Well, I bet this isn't how Microsoft thought its big day would end.
What could/should have been a triumphant exclamation point, the day the next-gen console wars began in earnest, instead turned into a disaster I don't think any of us saw coming.
No matter where you turned today, whether it be Facebook, Twitter, forums or even people in *gasp* the real world, chances are if you wanted to talk about Xbox One, you ran into emotions that ranged from indifference right on down to hostility.
There were good things shown off today. Things I'm sure Microsoft was expecting, or at least hoping, people would focus on. A controller that looks fantastic. New Call of Duty and sports games. Easy expandable storage. Cloud integration. Expanded achievements.
Yet in the end, none of that mattered.
The lead-up to the One's unveiling had been a parade of negative press for Microsoft, as allegations of forced connectivity, mandatory Kinect usage and the blocking of used games had people fearing that their control over the consoles and games they purchased was being taken away from them. That's an important issue.
Today was Microsoft's chance to show that this wasn't true. Or, if it was, to at least massage the message and justify the extreme measures.
Turns out it was the latter. And the company failed spectacularly.
Surely they must have known these were the issues people - real people, spending their hard-earned money - would be most interested to hear about? Yet when the questions started coming in about used games, about forced connectivity, about word that you can't even lend games to a friend, Microsoft reps went to pieces. Twitter accounts contradicted executive statements. Answers that should have been given in full were only given in half. And when clear responses were given, well, the news still sucked.
Instead of calming people's fears, then, Microsoft served only to inflame them. Whoops.
It didn't help that many of the other key announcements fell flat. TV integration is...OK, I guess, if you're in America, but most people on this planet are not, and as of now, the US is the only place the feature is going to work.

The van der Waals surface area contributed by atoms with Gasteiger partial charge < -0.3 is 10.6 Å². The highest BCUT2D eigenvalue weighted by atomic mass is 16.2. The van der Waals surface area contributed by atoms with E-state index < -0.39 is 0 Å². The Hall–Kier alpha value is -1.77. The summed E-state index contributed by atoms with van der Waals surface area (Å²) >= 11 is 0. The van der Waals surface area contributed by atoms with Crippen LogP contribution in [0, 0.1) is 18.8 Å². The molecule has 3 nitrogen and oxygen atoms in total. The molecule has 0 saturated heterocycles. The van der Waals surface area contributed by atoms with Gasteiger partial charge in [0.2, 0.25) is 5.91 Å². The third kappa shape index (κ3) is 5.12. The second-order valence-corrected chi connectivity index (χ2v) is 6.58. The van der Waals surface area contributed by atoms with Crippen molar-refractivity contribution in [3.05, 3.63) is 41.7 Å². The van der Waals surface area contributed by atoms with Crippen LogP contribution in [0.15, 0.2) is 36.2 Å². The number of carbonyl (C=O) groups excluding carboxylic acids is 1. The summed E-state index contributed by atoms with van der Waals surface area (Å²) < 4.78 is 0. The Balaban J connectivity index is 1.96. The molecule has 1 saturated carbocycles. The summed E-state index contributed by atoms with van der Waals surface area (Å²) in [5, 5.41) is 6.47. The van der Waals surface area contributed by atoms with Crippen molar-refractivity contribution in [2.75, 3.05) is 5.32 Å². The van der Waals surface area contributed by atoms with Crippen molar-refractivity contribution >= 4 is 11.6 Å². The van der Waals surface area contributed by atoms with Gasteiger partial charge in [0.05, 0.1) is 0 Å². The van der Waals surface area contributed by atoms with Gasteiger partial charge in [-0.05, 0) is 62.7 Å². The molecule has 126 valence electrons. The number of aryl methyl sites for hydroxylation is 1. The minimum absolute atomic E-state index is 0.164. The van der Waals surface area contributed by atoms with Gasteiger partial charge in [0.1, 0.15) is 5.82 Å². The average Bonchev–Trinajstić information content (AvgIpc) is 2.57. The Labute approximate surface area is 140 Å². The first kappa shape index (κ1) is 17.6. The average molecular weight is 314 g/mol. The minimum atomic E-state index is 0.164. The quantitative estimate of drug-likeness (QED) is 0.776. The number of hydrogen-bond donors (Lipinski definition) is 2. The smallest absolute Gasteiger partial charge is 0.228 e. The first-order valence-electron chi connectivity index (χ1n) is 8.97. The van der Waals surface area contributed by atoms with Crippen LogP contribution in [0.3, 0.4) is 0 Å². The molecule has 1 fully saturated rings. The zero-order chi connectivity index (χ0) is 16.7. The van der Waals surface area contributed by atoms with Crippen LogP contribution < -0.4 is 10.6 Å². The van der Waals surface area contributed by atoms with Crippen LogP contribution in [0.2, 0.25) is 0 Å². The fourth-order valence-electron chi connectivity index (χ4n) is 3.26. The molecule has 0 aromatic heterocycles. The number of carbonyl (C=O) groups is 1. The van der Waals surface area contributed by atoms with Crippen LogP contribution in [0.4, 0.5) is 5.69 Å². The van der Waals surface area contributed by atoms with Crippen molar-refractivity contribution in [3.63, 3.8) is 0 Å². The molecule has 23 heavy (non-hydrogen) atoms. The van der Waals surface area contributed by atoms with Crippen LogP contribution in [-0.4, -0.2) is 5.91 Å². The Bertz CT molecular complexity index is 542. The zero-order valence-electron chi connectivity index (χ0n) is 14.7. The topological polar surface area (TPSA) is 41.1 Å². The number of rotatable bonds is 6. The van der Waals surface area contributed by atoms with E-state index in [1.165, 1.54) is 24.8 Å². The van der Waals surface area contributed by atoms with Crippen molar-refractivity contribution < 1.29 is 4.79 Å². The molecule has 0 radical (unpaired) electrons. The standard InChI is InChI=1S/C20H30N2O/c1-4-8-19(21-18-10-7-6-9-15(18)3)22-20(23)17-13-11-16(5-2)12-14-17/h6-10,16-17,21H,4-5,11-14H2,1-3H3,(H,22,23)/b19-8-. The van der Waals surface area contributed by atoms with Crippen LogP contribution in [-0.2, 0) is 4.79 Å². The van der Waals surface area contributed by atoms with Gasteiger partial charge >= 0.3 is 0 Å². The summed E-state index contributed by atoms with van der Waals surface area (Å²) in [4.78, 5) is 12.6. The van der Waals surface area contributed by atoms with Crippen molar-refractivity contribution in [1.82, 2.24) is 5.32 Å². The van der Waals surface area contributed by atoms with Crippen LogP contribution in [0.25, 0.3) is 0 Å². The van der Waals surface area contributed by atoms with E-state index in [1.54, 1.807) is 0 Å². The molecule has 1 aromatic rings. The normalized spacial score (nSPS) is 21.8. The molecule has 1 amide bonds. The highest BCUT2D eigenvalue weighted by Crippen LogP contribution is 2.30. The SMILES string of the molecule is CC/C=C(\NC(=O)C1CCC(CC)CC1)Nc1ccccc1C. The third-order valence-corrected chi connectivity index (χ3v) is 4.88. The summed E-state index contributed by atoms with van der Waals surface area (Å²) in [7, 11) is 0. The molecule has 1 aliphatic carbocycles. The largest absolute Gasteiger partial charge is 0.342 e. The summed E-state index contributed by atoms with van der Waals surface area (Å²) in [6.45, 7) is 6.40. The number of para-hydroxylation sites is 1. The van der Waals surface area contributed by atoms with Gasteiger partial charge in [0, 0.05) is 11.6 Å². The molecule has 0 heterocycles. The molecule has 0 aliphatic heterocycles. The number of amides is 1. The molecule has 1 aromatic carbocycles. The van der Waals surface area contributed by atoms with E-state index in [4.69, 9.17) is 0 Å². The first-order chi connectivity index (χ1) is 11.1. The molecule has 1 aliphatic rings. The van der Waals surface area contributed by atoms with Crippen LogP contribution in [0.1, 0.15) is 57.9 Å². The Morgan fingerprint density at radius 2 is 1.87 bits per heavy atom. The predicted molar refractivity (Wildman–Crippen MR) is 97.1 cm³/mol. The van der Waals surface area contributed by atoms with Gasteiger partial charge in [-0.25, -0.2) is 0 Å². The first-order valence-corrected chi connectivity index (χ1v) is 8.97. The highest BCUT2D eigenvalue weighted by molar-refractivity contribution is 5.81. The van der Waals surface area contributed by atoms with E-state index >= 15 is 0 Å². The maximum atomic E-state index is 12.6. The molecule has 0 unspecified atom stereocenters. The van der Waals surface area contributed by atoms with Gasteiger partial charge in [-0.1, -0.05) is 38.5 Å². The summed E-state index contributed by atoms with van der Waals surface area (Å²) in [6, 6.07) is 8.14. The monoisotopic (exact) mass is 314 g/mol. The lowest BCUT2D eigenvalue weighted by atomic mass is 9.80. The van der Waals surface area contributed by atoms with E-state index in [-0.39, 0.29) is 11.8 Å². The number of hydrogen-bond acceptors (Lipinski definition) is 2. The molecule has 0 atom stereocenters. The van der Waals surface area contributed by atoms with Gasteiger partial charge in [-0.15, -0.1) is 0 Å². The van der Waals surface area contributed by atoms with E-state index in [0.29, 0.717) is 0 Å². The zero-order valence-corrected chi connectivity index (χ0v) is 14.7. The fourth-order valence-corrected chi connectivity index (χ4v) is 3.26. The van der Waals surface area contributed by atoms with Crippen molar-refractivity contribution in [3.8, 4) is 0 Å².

Mandatory Kinect usage is also a little disturbing. The camera is listening out for you even when it's "off" (it's never really off), and while Microsoft has issued a statement saying it has "strong privacy protections" in place, people are still rightly concerned that a machine -connected to the internet and featuring a camera which is always listening - might be a problem.
The loss of backwards compatibility is also a stinger; we've had our Xbox 360s for a very long time now, and built up a substantial library of games to go with them. Losing the ability to play those games on a new system only lessens the desire to purchase that new system.
The result is that instead of collecting the accolades, and maybe even getting an early leg up on Sony's PlayStation 4, Microsoft is already on the back foot. It's come out early, and laid down core "features" of its console that are wildly unpopular with people who you may call vocal forum goers, but who are also the preorder customers, the early adopters and product evangelists.
If we hadn't heard that internally some at Microsoft are shocked by the negative reaction, I'd suggest maybe this was the plan all along. Show the hardware early, take the knocks now, then hope things improve at E3 (and beyond) when we start seeing what's really important: the games. If there really are eight new properties coming, that's something to get excited for, right? Those EA Sports games looked pretty damn good, no? Maybe enough so we'd figure, hey, these games are so good it's worth putting up with all this other crap.
The way things went today, though, those games had better be damn exciting, because Microsoft has an uphill battle convincing consumers that a console burdened with so many restrictions is worth all the trouble.